Barbadians won’t get the opportunity to see Floyd Reifer take part in any live televised debates.
And it seems unlikely they will see Ambrose Grosvenor either.
Both Reifer, the Democratic Labour Party’s (DLP) candidate for next month’s by-election in St George North and Grosvenor, who will be running on a United Progressive Party (UPP) ticket, have questioned the effectiveness of the debates ahead of the November 11 by-election.
While Reifer and DLP president Verla De Peiza made it clear this morning the party would not be taking part in either of the two proposed live debates, UPP chairman Everton Heru Holligan hinted that the party might boycott the October 29 and November 6 proposed political debates.
Speaking to members of the media moments after paying his $250 deposit at the Treasury, Reifer said he would spend the few weeks remaining campaigning throughout St George North.
“My main focus is to continue to engage and listen to the people of St George North. Unlike my opponent who had months and months to prepare and she knew she would be contesting this election, I had very few weeks to work on so my focus is to concentrate on the people of St George North and stay in the field and meet as many constituents as possible,” Reifer said.
“Like I said on Sunday, if they want a debate let’s meet at Lower Estate and let us inhale the stench of that dump and let us debate then, or let us go to Superlative where people have pit toilets and let’s debate that. We could go up to Cottage with all the overgrown bush, rats festering and mosquitos, let us bring the podium, bring the microphone and let’s debate on those issues right there.”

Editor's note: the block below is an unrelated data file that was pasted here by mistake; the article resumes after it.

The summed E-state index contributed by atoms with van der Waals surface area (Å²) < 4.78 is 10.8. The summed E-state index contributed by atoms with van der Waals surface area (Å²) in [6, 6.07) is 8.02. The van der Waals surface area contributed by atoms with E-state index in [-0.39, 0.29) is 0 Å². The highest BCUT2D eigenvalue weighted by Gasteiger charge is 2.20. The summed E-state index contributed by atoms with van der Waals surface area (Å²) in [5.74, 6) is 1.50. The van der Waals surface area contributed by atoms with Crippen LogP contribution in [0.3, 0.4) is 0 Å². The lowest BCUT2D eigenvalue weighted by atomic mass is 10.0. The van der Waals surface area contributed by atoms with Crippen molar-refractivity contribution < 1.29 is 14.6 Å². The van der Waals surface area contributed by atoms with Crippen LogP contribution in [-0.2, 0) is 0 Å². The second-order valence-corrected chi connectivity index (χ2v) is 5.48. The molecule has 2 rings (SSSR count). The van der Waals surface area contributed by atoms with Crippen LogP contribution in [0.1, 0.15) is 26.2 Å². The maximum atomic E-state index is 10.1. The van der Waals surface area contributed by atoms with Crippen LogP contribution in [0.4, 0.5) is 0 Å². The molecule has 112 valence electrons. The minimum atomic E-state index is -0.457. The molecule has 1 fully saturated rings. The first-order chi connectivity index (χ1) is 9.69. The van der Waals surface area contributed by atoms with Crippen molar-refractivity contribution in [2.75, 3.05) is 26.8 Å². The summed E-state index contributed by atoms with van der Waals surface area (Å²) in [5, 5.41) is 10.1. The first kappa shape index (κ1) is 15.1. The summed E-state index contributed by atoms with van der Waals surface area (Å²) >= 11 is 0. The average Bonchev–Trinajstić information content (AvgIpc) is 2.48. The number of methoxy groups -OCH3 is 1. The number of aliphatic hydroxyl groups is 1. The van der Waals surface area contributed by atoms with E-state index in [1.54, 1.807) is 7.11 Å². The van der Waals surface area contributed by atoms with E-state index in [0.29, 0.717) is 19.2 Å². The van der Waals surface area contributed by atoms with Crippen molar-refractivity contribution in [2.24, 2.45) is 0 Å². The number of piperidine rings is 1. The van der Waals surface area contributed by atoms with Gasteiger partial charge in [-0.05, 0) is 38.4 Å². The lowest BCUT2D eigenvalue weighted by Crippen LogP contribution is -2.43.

De Peiza maintained that the Barbados Labour Party’s (BLP) candidate Toni Moore had months to prepare for the by-election.
She said with the DLP having been given just over a month’s notice, there was a need to strategize and prioritize.
“We had our information from before the country locked down for COVID that Mrs Moore was walking the constituency of St George North, so she had months of a headstart ahead of anyone else. By the Constitution there is a 90-day limit; we were given 45 days. That means that our campaign is significantly truncated and our focus has to be the people of St George North.
“There will be no debate from us. We are interested in the people of St George North in this by-election and we are not satisfied that the debates were focused in that direction. The choice of topics suggests that [we] were not even consulted in relation to the debates,” De Peiza said.
Meanwhile, Holligan, who accompanied Grosvenor to the National Housing Corporation building to pay his deposit, contended that the debates were not focused on the people of St George North.
He pointed out that the UPP was not looking for fame and that its main goal was to serve the people of Barbados.
“We know the issues of St George North and the debate is not about the issues. The debate is about a national presentation which has very little to do with the residents of St George North, so even as we are interested in the exposure, we are interested in making sure we have an organic campaign that continues to deal with issues and not a pompous presentation that has very little to do with the people of St George North.
“This is not a national election. It’s a very local election and it’s important that we pay attention to the people and what they want, not what an establishment has stood up and said they should want,” Holligan said.
But when asked for a direct answer as to if the UPP would take part in the debates, Holligan responded, “To be clear we are still deciding and we will take our time to decide. If the debate is anything like what happened on Sunday night on The People’s Business, which was a disgust, we pretty much will not be participating.”
The Barbados Labour Party, Solutions Barbados and the Bajan Free Party have already indicated that they will take part in the political debates.